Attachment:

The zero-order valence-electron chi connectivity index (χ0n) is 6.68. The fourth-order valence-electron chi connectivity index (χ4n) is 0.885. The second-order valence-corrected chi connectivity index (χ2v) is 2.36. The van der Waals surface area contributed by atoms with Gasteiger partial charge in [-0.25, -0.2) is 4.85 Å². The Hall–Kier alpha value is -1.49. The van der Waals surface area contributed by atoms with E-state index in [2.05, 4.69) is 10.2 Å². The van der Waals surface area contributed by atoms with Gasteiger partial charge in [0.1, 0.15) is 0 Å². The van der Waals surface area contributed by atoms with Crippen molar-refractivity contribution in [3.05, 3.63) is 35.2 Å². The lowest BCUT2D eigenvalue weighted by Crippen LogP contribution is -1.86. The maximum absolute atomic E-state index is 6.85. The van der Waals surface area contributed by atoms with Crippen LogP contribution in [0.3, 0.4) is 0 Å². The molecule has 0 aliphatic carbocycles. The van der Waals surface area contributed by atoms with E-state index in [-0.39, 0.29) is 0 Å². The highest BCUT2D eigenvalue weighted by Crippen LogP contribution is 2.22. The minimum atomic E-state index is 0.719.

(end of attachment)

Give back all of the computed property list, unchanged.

The zero-order valence-electron chi connectivity index (χ0n) is 6.68. The fourth-order valence-electron chi connectivity index (χ4n) is 0.885. The second-order valence-corrected chi connectivity index (χ2v) is 2.36. The van der Waals surface area contributed by atoms with Gasteiger partial charge in [-0.25, -0.2) is 4.85 Å². The Hall–Kier alpha value is -1.49. The van der Waals surface area contributed by atoms with E-state index in [2.05, 4.69) is 10.2 Å². The van der Waals surface area contributed by atoms with Gasteiger partial charge in [0.1, 0.15) is 0 Å². The van der Waals surface area contributed by atoms with Crippen molar-refractivity contribution in [3.05, 3.63) is 35.2 Å². The lowest BCUT2D eigenvalue weighted by Crippen LogP contribution is -1.86. The maximum absolute atomic E-state index is 6.85. The van der Waals surface area contributed by atoms with Crippen LogP contribution in [0.3, 0.4) is 0 Å². The molecule has 0 aliphatic carbocycles. The van der Waals surface area contributed by atoms with E-state index in [-0.39, 0.29) is 0 Å². The highest BCUT2D eigenvalue weighted by Crippen LogP contribution is 2.22. The minimum atomic E-state index is 0.719.